UNHCR mandate is to provide protection for all refugees, and to ensure that this is well implemented. Therefore, UNHCR came up with a refugee determination criteria that would help vet and ascertain whether the person in question should be protected, assisted or resettled to another country (Emma 2003, 297). The country in which the person seeks asylum is responsible in carrying out refugee status determination.

This gives the state the responsibility of identifying those in need of international protection and enjoys the entitlements attached to the refugee status (United Nations High Commission for Refugees 2000, 108).

The state is given this responsibility in order to maintain and exercise national security, as they vet the asylum seekers. However, the state cannot return any person where his or her life is in danger and this is known as the principle of non-refoulment (Aoun 2002, 123). This principle covered by the 1951 Act is binding to all states including those that were not party to the 1951 convention.

To ensure that the asylum seeker is given fair representation UNHCR participates in the determination process in various positions (Aoun 2002, 123). The organization sometimes participates as an advisor or an observer, the body also vets through the application and act as a national authority representing the refugee’s case (Loescher 2001, 33).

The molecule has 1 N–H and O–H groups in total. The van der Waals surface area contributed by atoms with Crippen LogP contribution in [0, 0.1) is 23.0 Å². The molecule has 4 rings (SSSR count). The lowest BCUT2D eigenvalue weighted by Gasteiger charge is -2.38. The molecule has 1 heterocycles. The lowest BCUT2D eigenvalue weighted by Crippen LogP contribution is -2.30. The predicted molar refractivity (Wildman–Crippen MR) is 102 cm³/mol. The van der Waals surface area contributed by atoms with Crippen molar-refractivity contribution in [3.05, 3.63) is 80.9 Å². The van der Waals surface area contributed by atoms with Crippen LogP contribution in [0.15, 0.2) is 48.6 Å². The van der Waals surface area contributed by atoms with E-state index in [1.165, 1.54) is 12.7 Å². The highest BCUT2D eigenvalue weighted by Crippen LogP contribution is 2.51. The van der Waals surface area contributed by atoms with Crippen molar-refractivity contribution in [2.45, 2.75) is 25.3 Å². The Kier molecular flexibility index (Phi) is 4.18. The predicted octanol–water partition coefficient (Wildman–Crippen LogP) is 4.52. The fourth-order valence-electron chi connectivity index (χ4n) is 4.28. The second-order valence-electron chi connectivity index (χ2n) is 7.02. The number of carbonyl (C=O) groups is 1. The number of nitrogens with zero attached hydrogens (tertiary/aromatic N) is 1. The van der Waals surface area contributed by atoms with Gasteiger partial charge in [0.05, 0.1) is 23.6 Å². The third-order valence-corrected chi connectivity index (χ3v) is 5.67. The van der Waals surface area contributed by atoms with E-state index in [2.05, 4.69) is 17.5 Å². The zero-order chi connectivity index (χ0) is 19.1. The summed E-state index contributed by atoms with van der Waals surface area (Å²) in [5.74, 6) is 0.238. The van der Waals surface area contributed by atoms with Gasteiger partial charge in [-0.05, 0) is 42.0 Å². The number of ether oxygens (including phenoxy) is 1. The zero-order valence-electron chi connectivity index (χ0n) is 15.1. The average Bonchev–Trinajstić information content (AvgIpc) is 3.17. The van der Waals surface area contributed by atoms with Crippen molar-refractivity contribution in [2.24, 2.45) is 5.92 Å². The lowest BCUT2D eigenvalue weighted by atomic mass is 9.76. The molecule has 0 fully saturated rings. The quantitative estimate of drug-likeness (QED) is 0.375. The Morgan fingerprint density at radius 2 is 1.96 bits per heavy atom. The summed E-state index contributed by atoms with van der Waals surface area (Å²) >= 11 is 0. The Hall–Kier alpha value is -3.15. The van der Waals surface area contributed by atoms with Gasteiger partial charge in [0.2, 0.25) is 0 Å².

International protection to refugees at the global level remains the UNHCR responsibility. UNHCR also tries to seek permanent solutions to the problem of refugees and also find a way to have the refugees settled (Adelman 1988, 7). Persons of concern to the UNHCR body are returnees, stateless persons and to and extend internally displaced persons.

UNHCR also ensure the refugee rights are not violated and that they acquire all what they are entitled to (Adelman 1988, 9; Pickering 2004, 362). The organization ensures that the host provides opportunities for the refugees to survive by allowing access to school and job opportunities (Pickering 2004, 364).

The refugees also have the right to freedom of movement within the host country and to some extent other states unless the refugee poses a threat to the sovereign state. It is the right of the asylum seeker to reunite with family members in the host country as soon as possible (Adelman 1988, 11).

Refugee impact and durable solutions